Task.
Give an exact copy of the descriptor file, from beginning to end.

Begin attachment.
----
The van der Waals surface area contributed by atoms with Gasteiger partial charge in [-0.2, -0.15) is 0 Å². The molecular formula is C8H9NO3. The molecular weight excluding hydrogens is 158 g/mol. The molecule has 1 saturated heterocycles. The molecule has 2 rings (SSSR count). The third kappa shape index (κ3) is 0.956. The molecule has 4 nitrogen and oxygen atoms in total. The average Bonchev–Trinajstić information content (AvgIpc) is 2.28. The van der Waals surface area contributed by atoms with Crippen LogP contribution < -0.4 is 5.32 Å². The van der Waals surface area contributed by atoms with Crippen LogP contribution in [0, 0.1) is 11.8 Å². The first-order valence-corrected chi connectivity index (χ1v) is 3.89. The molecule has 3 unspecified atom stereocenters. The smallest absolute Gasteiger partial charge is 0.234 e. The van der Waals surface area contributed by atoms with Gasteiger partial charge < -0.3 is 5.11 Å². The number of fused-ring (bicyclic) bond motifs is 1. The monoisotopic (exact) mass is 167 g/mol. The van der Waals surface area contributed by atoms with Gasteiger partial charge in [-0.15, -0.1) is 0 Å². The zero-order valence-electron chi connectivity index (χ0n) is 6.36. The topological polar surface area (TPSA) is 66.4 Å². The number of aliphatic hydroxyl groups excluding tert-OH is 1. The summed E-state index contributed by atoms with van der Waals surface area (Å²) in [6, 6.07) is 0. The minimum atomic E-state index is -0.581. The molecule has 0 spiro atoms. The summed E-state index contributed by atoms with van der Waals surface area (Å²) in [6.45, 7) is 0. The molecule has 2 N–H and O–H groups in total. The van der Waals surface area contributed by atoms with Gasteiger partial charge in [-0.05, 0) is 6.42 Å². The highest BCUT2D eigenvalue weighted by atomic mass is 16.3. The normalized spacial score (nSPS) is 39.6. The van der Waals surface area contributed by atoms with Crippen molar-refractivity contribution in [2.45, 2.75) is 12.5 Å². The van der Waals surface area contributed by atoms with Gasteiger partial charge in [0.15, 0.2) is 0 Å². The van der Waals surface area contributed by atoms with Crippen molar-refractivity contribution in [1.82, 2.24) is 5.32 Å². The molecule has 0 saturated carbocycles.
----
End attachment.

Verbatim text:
The van der Waals surface area contributed by atoms with Gasteiger partial charge in [-0.2, -0.15) is 0 Å². The molecular formula is C8H9NO3. The molecular weight excluding hydrogens is 158 g/mol. The molecule has 1 saturated heterocycles. The molecule has 2 rings (SSSR count). The third kappa shape index (κ3) is 0.956. The molecule has 4 nitrogen and oxygen atoms in total. The average Bonchev–Trinajstić information content (AvgIpc) is 2.28. The van der Waals surface area contributed by atoms with Crippen LogP contribution < -0.4 is 5.32 Å². The van der Waals surface area contributed by atoms with Crippen LogP contribution in [0, 0.1) is 11.8 Å². The first-order valence-corrected chi connectivity index (χ1v) is 3.89. The molecule has 3 unspecified atom stereocenters. The smallest absolute Gasteiger partial charge is 0.234 e. The van der Waals surface area contributed by atoms with Gasteiger partial charge < -0.3 is 5.11 Å². The number of fused-ring (bicyclic) bond motifs is 1. The monoisotopic (exact) mass is 167 g/mol. The van der Waals surface area contributed by atoms with Gasteiger partial charge in [-0.15, -0.1) is 0 Å². The zero-order valence-electron chi connectivity index (χ0n) is 6.36. The topological polar surface area (TPSA) is 66.4 Å². The number of aliphatic hydroxyl groups excluding tert-OH is 1. The summed E-state index contributed by atoms with van der Waals surface area (Å²) in [6, 6.07) is 0. The minimum atomic E-state index is -0.581. The molecule has 0 spiro atoms. The summed E-state index contributed by atoms with van der Waals surface area (Å²) in [6.45, 7) is 0. The molecule has 2 N–H and O–H groups in total. The van der Waals surface area contributed by atoms with Gasteiger partial charge in [-0.05, 0) is 6.42 Å². The highest BCUT2D eigenvalue weighted by atomic mass is 16.3. The normalized spacial score (nSPS) is 39.6. The van der Waals surface area contributed by atoms with Crippen molar-refractivity contribution in [2.45, 2.75) is 12.5 Å². The van der Waals surface area contributed by atoms with Gasteiger partial charge in [0.15, 0.2) is 0 Å². The van der Waals surface area contributed by atoms with Crippen molar-refractivity contribution in [1.82, 2.24) is 5.32 Å². The molecule has 0 saturated carbocycles.